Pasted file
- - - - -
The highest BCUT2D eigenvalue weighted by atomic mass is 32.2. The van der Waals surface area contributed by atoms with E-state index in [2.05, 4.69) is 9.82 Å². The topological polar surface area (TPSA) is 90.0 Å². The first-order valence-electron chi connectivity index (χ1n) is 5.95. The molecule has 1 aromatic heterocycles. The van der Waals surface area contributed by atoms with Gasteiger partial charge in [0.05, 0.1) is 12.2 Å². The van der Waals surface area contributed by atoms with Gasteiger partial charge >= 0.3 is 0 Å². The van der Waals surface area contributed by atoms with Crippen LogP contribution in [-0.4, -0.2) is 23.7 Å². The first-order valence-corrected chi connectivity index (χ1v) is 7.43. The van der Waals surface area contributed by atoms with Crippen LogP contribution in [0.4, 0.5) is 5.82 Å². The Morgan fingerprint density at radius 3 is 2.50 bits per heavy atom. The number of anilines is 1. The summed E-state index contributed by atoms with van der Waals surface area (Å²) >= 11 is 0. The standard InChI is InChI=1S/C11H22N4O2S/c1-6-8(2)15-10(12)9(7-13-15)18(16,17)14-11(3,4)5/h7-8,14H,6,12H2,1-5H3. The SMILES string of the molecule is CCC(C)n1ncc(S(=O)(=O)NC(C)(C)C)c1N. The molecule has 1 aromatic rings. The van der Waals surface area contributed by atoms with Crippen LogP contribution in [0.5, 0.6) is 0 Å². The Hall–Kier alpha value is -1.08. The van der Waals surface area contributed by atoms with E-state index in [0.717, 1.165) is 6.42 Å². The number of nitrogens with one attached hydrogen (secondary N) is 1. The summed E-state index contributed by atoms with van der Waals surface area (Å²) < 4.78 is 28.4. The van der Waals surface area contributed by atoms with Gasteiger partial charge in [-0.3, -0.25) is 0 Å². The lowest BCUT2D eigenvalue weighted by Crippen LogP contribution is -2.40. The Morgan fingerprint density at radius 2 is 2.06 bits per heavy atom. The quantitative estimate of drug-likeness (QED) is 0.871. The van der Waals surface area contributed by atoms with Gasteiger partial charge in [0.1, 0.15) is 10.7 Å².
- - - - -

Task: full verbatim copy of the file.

The highest BCUT2D eigenvalue weighted by atomic mass is 32.2. The van der Waals surface area contributed by atoms with E-state index in [2.05, 4.69) is 9.82 Å². The topological polar surface area (TPSA) is 90.0 Å². The first-order valence-electron chi connectivity index (χ1n) is 5.95. The molecule has 1 aromatic heterocycles. The van der Waals surface area contributed by atoms with Gasteiger partial charge in [0.05, 0.1) is 12.2 Å². The van der Waals surface area contributed by atoms with Gasteiger partial charge >= 0.3 is 0 Å². The van der Waals surface area contributed by atoms with Crippen LogP contribution in [-0.4, -0.2) is 23.7 Å². The first-order valence-corrected chi connectivity index (χ1v) is 7.43. The van der Waals surface area contributed by atoms with Crippen LogP contribution in [0.4, 0.5) is 5.82 Å². The Morgan fingerprint density at radius 3 is 2.50 bits per heavy atom. The number of anilines is 1. The summed E-state index contributed by atoms with van der Waals surface area (Å²) >= 11 is 0. The standard InChI is InChI=1S/C11H22N4O2S/c1-6-8(2)15-10(12)9(7-13-15)18(16,17)14-11(3,4)5/h7-8,14H,6,12H2,1-5H3. The SMILES string of the molecule is CCC(C)n1ncc(S(=O)(=O)NC(C)(C)C)c1N. The molecule has 1 aromatic rings. The van der Waals surface area contributed by atoms with Crippen LogP contribution in [0.5, 0.6) is 0 Å². The Hall–Kier alpha value is -1.08. The van der Waals surface area contributed by atoms with E-state index in [0.717, 1.165) is 6.42 Å². The number of nitrogens with one attached hydrogen (secondary N) is 1. The summed E-state index contributed by atoms with van der Waals surface area (Å²) < 4.78 is 28.4. The van der Waals surface area contributed by atoms with Gasteiger partial charge in [-0.3, -0.25) is 0 Å². The lowest BCUT2D eigenvalue weighted by Crippen LogP contribution is -2.40. The Morgan fingerprint density at radius 2 is 2.06 bits per heavy atom. The quantitative estimate of drug-likeness (QED) is 0.871. The van der Waals surface area contributed by atoms with Gasteiger partial charge in [0.1, 0.15) is 10.7 Å².